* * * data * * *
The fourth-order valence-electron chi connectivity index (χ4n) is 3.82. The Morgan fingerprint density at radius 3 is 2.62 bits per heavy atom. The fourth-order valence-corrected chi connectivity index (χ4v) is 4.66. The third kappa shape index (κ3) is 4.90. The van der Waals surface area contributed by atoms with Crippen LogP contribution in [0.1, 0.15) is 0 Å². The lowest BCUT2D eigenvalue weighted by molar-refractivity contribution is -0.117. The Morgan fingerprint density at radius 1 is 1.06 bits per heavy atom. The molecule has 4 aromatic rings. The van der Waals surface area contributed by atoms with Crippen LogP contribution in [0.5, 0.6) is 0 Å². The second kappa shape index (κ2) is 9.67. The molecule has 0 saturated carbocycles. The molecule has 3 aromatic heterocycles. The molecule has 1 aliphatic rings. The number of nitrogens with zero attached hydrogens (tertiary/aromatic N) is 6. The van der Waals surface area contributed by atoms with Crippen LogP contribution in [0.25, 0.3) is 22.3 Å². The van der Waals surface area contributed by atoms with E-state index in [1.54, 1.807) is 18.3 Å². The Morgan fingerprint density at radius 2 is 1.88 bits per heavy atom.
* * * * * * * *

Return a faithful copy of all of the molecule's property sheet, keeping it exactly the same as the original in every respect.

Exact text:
The fourth-order valence-electron chi connectivity index (χ4n) is 3.82. The Morgan fingerprint density at radius 3 is 2.62 bits per heavy atom. The fourth-order valence-corrected chi connectivity index (χ4v) is 4.66. The third kappa shape index (κ3) is 4.90. The van der Waals surface area contributed by atoms with Crippen LogP contribution in [0.1, 0.15) is 0 Å². The lowest BCUT2D eigenvalue weighted by molar-refractivity contribution is -0.117. The Morgan fingerprint density at radius 1 is 1.06 bits per heavy atom. The molecule has 4 aromatic rings. The van der Waals surface area contributed by atoms with Crippen LogP contribution in [0.5, 0.6) is 0 Å². The second kappa shape index (κ2) is 9.67. The molecule has 0 saturated carbocycles. The molecule has 3 aromatic heterocycles. The molecule has 1 aliphatic rings. The number of nitrogens with zero attached hydrogens (tertiary/aromatic N) is 6. The van der Waals surface area contributed by atoms with Crippen LogP contribution in [0.25, 0.3) is 22.3 Å². The van der Waals surface area contributed by atoms with E-state index in [1.54, 1.807) is 18.3 Å². The Morgan fingerprint density at radius 2 is 1.88 bits per heavy atom.